• Fr. Guillermo A. Arboleda

Evening Prayer for June 2, 2020

Tuesday in the Week of Pentecost (Proper 4)

Evening Prayer

June 2, 2020


Check out the live stream at 5:00 p.m. at www.FaceBook.com/StMattSav.


Want to pray on your own? Visit prayer.forwardmovement.org for many varieties of Daily Prayer in the Episcopal tradition.


Note: We are again praying with Rite II (contemporary English) language during the season of Easter. This is our normal pattern at St. Matthew's. It reminds us that we can speak to God with our ordinary, everyday language.

This service is drawn from The Book of Common Prayer (1979) and the scriptures are reprinted from the New Revised Standard Version of the Bible.




Evening Prayer, Rite II

[BCP, p. 117]



Jesus said, "You shall receive power when the Holy Spirit has come upon you; and you shall be my witnesses in Jerusalem, and in all Judea, and Samaria, and to the ends of the earth."

[Acts 1:8; BCP, p. 77]



The Invitatory and Psalter

[BCP, p. 117]


V: O God, make speed to save us. R: O Lord, make haste to help us.


Glory to the Father, and to the Son, * and to the Holy Spirit:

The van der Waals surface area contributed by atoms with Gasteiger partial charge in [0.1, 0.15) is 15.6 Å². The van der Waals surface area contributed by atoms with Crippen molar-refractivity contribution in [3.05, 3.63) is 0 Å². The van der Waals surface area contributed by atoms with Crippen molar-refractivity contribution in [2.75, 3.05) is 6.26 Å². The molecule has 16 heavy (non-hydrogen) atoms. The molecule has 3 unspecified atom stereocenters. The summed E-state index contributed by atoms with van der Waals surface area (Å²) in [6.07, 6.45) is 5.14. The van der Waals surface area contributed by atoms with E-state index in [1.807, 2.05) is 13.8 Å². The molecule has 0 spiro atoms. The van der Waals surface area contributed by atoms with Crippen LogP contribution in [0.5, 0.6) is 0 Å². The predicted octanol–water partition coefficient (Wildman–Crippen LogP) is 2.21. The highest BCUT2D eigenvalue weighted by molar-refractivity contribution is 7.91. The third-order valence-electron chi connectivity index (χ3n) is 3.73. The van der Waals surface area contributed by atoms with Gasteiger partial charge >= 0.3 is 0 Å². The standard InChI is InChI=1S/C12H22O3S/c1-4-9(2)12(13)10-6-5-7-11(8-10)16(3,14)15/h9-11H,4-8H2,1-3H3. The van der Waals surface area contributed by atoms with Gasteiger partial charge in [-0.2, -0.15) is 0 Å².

as it was in the beginning, is now, * and will be forever. Amen.

Alleluia!


O Gracious Light

[BCP, p. 118]


O gracious light, pure brightness of the everliving Father in heaven, O Jesus Christ, holy and blessed!

Now as we come to the setting of the sun, and our eyes behold the vesper light, we sing your praises, O God: Father, Son, and Holy Spirit.

You are worthy at all times to be praised by happy voices, O Son of God, O Giver of life, and to be glorified through all the worlds.


The Psalm or Psalms Appointed


Psalm 47 Omnes gentes, plaudite

  Clap your hands, all you peoples; *

shout to God with a cry of joy.

  For the LORD Most High is to be feared; *

he is the great King over all the earth.

  He subdues the peoples under us, *

and the nations under our feet.

  He chooses our inheritance for us, *

the pride of Jacob whom he loves.

  God has gone up with a shout, *

the LORD with the sound of the ram's-horn.

  Sing praises to God, sing praises; *

sing praises to our King, sing praises.

  For God is King of all the earth; *

sing praises with all your skill.

  God reigns over the nations; *

God sits upon his holy throne.

  The nobles of the peoples have gathered together *

with the people of the God of Abraham.

10   The rulers of the earth belong to God, *

and he is highly exalted.


Psalm 48 Magnus Dominus

  Great is the LORD, and highly to be praised; *